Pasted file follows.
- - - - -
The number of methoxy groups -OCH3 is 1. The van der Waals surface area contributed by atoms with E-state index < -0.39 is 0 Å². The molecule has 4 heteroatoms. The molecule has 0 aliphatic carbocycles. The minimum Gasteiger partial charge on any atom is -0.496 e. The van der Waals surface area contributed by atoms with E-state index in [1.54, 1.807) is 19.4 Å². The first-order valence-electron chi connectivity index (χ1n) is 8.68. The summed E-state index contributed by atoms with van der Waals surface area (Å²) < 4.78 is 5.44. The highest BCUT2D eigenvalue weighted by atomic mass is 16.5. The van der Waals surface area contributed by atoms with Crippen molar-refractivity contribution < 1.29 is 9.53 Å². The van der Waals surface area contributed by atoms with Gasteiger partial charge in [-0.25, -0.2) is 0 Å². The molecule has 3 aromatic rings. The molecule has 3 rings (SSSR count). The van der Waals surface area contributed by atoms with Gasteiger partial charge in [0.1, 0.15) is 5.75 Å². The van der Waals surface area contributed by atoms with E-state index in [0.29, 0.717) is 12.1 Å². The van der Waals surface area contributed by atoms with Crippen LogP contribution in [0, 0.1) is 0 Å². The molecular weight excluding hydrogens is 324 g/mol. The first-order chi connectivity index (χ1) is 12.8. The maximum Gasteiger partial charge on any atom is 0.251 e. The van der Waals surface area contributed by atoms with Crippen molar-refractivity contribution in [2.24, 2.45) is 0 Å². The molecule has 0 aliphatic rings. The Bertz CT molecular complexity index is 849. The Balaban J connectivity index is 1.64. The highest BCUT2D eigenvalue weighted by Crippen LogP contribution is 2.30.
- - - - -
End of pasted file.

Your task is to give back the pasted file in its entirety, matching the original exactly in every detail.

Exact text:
The number of methoxy groups -OCH3 is 1. The van der Waals surface area contributed by atoms with E-state index < -0.39 is 0 Å². The molecule has 4 heteroatoms. The molecule has 0 aliphatic carbocycles. The minimum Gasteiger partial charge on any atom is -0.496 e. The van der Waals surface area contributed by atoms with E-state index in [1.54, 1.807) is 19.4 Å². The first-order valence-electron chi connectivity index (χ1n) is 8.68. The summed E-state index contributed by atoms with van der Waals surface area (Å²) < 4.78 is 5.44. The highest BCUT2D eigenvalue weighted by atomic mass is 16.5. The van der Waals surface area contributed by atoms with Crippen molar-refractivity contribution < 1.29 is 9.53 Å². The van der Waals surface area contributed by atoms with Gasteiger partial charge in [-0.25, -0.2) is 0 Å². The molecule has 3 aromatic rings. The molecule has 3 rings (SSSR count). The van der Waals surface area contributed by atoms with Gasteiger partial charge in [0.1, 0.15) is 5.75 Å². The van der Waals surface area contributed by atoms with E-state index in [0.29, 0.717) is 12.1 Å². The van der Waals surface area contributed by atoms with Crippen LogP contribution in [0, 0.1) is 0 Å². The molecular weight excluding hydrogens is 324 g/mol. The first-order chi connectivity index (χ1) is 12.8. The maximum Gasteiger partial charge on any atom is 0.251 e. The van der Waals surface area contributed by atoms with Crippen molar-refractivity contribution in [2.24, 2.45) is 0 Å². The molecule has 0 aliphatic rings. The Bertz CT molecular complexity index is 849. The Balaban J connectivity index is 1.64. The highest BCUT2D eigenvalue weighted by Crippen LogP contribution is 2.30.